Another temptation is to neglect your husband. I remember days where I had my fill of interaction, physical affection, and talking. The last thing I wanted was yet another person needing me and my affection in the evenings. My husband ended up getting the dregs of me.

Worst of all is the temptation to neglect time with God. Communing with the Lord seemed like I was trying to get away from my kids once again. Introverted moms need protected time of silence, prayer, journaling, meditating, and simply sitting at the feet of Jesus. Only God can give the supernatural ability to love beyond what comes naturally, but it comes at a price: spending time in his presence. Husbands who want their introverted wives to thrive instead of wither away must carve out time for them to be alone with God.

The Solution

The gospel frees me to embrace who I am while not using my weaknesses as excuses for laziness. My identity in Christ has to be the foundation upon which I build my personal identity, regardless of introversion or extroversion. In his sovereignty, he made me the right mother for my kids. He has promised to perfect me and even use my weaknesses in his service. Sure, there will be challenges, but that is how God intends to grow me and conform me to his image.

You will be stretched to your limits. Every time you fail or sin against your husband and children in your introverted way is an opportunity for you to receive grace from God and to live out the gospel: repent, ask for your family’s forgiveness, and let the Holy Spirit transform you. It is a hard but beautiful process to work out the story of redemption before your kids.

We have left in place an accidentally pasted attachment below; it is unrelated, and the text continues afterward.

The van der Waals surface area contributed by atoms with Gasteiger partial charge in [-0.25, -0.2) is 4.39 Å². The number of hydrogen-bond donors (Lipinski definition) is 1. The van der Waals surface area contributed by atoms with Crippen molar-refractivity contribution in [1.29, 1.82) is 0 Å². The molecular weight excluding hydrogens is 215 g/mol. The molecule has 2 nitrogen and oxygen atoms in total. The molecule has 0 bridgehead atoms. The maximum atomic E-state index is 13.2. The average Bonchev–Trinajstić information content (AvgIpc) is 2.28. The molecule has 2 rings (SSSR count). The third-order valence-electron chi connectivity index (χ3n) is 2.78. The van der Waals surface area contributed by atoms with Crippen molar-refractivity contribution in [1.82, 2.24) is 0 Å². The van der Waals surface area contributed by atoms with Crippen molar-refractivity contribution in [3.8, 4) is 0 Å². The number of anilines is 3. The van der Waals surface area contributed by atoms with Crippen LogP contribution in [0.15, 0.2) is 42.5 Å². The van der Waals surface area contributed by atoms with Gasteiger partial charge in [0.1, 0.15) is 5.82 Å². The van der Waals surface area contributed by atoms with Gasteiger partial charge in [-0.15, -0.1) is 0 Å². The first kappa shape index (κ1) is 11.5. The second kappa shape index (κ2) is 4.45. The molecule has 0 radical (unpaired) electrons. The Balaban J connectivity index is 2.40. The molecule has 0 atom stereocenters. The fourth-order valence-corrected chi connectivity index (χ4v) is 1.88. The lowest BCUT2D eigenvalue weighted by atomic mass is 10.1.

Some Tips

  • Teach your kids to respect who you are. I often tell them, “The best way you can love me right now is letting me have some time alone.” This will teach them to respect friends, teachers, and future spouses.
  • Build quiet time into your day. Babies can learn how to spend 15 minutes alone in their crib with a few toys. Older children can read in their rooms for up to an hour. It is good for children to learn to be alone and build a basis for future quiet times with God.
  • Send kids outside to play and be loud.
  • Introduce quiet, alone play time (Legos, drawing, puzzles). This activity fosters creativity and independence.
  • Spend deliberate, focused times of play with your child. You do not have to be your child’s constant entertainer, but kids also need to have some undivided attention to feel loved.